Few automakers can mess with China. The country represents 40 per cent of Volkswagen’s and 50 per cent of BMW’s global sales. Accordingly, nearly all global automakers are developing models, and preparing to offer sufficient volumes of these models for the Chinese market in order to comply with these sales/credits requirements. 

Prepared for its self-created rapid vehicle revolution, there were 214,000 charging stations installed in China as of the end of 2017, and the country expects to have 500,000 charging points by 2020. The aim is to have a 1-to-1 ratio of electric vehicles and charging stations by 2020, when 5 million electric vehicles are expected to be on China’s roads .

Similarly aggressive, the EU has not only stiffened its corporate average emissions exigencies as of 2018, but also, beginning in 2020, it will impose fines for each vehicle sold by an automaker that doesn’t adhere to its fleet average emission standards -- standards that will incrementally become more stringent. By 2021, the EU emission standards will necessitate that electric vehicles are very present in each manufacturer’s sales lineup.

Three studies indicate that even a modest market penetration of electric vehicles will hasten the arrival of peak oil demand, when petroleum demand peaks followed by a decline.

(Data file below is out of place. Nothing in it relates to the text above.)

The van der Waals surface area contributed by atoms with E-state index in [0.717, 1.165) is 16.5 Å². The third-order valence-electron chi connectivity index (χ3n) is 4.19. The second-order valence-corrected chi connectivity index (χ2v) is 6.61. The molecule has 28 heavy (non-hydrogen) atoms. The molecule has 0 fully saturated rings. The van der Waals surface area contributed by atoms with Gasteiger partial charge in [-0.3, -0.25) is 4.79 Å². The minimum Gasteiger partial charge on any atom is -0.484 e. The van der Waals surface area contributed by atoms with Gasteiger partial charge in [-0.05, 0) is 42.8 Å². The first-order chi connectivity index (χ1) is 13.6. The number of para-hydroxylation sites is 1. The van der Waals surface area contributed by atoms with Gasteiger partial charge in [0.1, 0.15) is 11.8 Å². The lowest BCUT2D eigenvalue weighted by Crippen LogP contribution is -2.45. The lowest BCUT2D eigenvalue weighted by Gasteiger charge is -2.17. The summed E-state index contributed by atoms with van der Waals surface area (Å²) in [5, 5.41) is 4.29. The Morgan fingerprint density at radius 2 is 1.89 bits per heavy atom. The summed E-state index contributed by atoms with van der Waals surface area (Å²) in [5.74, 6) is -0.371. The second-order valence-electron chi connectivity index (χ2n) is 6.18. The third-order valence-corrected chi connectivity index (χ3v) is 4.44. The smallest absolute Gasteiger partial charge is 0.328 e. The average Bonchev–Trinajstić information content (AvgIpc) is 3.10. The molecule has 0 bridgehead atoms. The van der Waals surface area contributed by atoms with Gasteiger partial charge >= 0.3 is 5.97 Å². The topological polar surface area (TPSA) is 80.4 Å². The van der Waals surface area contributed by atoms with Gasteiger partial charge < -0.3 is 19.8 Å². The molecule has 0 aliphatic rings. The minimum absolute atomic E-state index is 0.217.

As for buildings, they account for 30 per cent of China’s greenhouse gases. China has partnered with the World Green Building Council to set a standard for near zero emission buildings beginning immediately, in 2018.   

California is not far behind with goals that all new residential buildings be carbon-net-zero buildings as of 2020, with the target for commercial buildings set for 2030.

All things on the green economy being interrelated, California adopted legislation requiring all new buildings and parking lots have the wiring and control panel infrastructure in place to accommodate charging stations.

The EU recently approved similar regulations that all new and renovated homes and apartments must have charging stations in place beginning in 2019.

The myriad of measures adopted in China will be accompanied by the world’s largest cap and trade system as part of a five-year plan leading up to 2020 that will ultimately include energy consumption and emissions intensity stipulations, plus 39,000 inspectors.

These are but a few examples of the hundreds of measures adopted by China, European countries and California, recognizing a price on carbon alone is not effective.

While China, the EU and California have hundreds of complementary initiatives to accelerate the transition to a green economy -- aggressive policies, legislation, programs incentives/disincentives etc. -- Canada has only one major policy on climate change.

But in Canada, we can’t even get the stand-alone policy on carbon pricing right. A case in point, the federal government will exempt the New Brunswick Belledune coal-fired plant for its first 800 tonnes of annual emissions. Since the plant emits 838 tonnes annually, the cost per tonne will be less than $1.

Will Dubitsky formerly worked for the Government of Canada on green economy policies, legislation, programs, projects and other related activities. Since retirement in 2012, he has become a green economy blogger and is active in various environmental causes.

Photo: Noya Fields/Flickr